Michael Livesey: We introduce a new invariant for a p-block, the strong Frobenius number, which we use to address the problem of reducing Donovan's conjecture to normal subgroups of index p. As an application we use the strong Frobenius number to complete the proof of Donovan's conjecture for blocks with abelian 2-groups of rank at most 4 as defect groups. We also apply these methods to completely classify all blocks with defect group C2n×C2×C2 up to Morita equivalence. This is all joint work with Charles Eaton.

Clelia Pech: In this talk I will describe a family of algebraic varieties with actions of Lie groups which are closely related to homogeneous spaces (which for instance include projective spaces, quadrics, Grassmannians). After describing the geometry and the orbit structure of these varieties, I will explain how to understand rational curves on these varieties, as well as an algebraic structure encoding the intersection theory of these curves, called the quantum cohomology ring. This is joint work with R. Gonzales, N. Perrin, and A. Samokhin.

Hipolito Treffinger: Cluster scattering diagrams were introduced by Gross, Hacking, Keel and Kontsevich in order to tackle the phenomenon of mirror symmetry, resulting, at the same time, in proofs for several conjectures in the theory of cluster algebras. Later, Bridgeland defined scattering diagrams for quivers with potential and he showed that both notions of scattering diagrams coincide under some technical condition on the potential. In this talk, following Bridgeland's methods, we study the wall and chamber structure of an algebra using the \tau-tilting theory introduced by Adachi, Iyama and Reiten. In particular we show how \tau-rigid pairs induce stability conditions \theta, as defined by King, and we give an explicit description of the category of \theta-semistable modules. As a corollary we show how \tau-tilting pairs induce chambers in the wall and chamber structure of the algebra. This includes all reachable chambers. Time permitting, we will talk about c-vectors for every finite dimensional algebra and their categorical meaning.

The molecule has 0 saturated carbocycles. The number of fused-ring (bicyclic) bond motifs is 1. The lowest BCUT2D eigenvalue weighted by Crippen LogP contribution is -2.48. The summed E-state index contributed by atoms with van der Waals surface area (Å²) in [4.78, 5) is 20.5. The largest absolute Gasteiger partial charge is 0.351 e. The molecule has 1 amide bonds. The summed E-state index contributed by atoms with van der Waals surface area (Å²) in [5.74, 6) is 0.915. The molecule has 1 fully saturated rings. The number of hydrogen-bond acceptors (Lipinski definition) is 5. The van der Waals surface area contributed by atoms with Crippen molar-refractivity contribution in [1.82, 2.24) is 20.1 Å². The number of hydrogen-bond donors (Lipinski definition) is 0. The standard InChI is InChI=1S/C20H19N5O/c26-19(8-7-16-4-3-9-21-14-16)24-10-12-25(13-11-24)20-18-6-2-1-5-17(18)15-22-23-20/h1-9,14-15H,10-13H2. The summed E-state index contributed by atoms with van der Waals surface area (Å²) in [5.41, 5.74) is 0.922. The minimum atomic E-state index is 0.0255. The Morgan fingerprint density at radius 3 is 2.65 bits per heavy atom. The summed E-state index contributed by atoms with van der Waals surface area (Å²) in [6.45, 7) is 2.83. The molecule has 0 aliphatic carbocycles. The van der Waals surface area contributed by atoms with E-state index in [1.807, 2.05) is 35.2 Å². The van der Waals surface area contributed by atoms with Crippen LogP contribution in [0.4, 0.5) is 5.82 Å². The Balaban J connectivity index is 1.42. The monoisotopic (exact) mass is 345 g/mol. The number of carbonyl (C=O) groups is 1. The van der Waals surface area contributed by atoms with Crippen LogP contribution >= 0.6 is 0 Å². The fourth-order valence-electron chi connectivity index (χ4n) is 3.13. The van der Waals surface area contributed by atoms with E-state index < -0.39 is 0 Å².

Autumn 2017 Seminars and Abstracts Autumn 2017 Seminars and Abstracts

Seminars take place on Monday afternoons 14:00 - 15:00. Everyone is welcome.


  • October 23, (Queens 1.03), Ben Fairbarn (Birbeck), Invertible Generating Graphs
  • October 30, (EFry 01.10), Gareth Jones (Manchester), Pfaffian functions and elliptic functions
  • November 6, (TPSC 0.1), Xiaoting Zhang (Uppsala)
  • November 13, (TPSC 0.1), Anton Cox (City, University of London), Paths and the graded representation theory of cyclotomic Hecke algebras.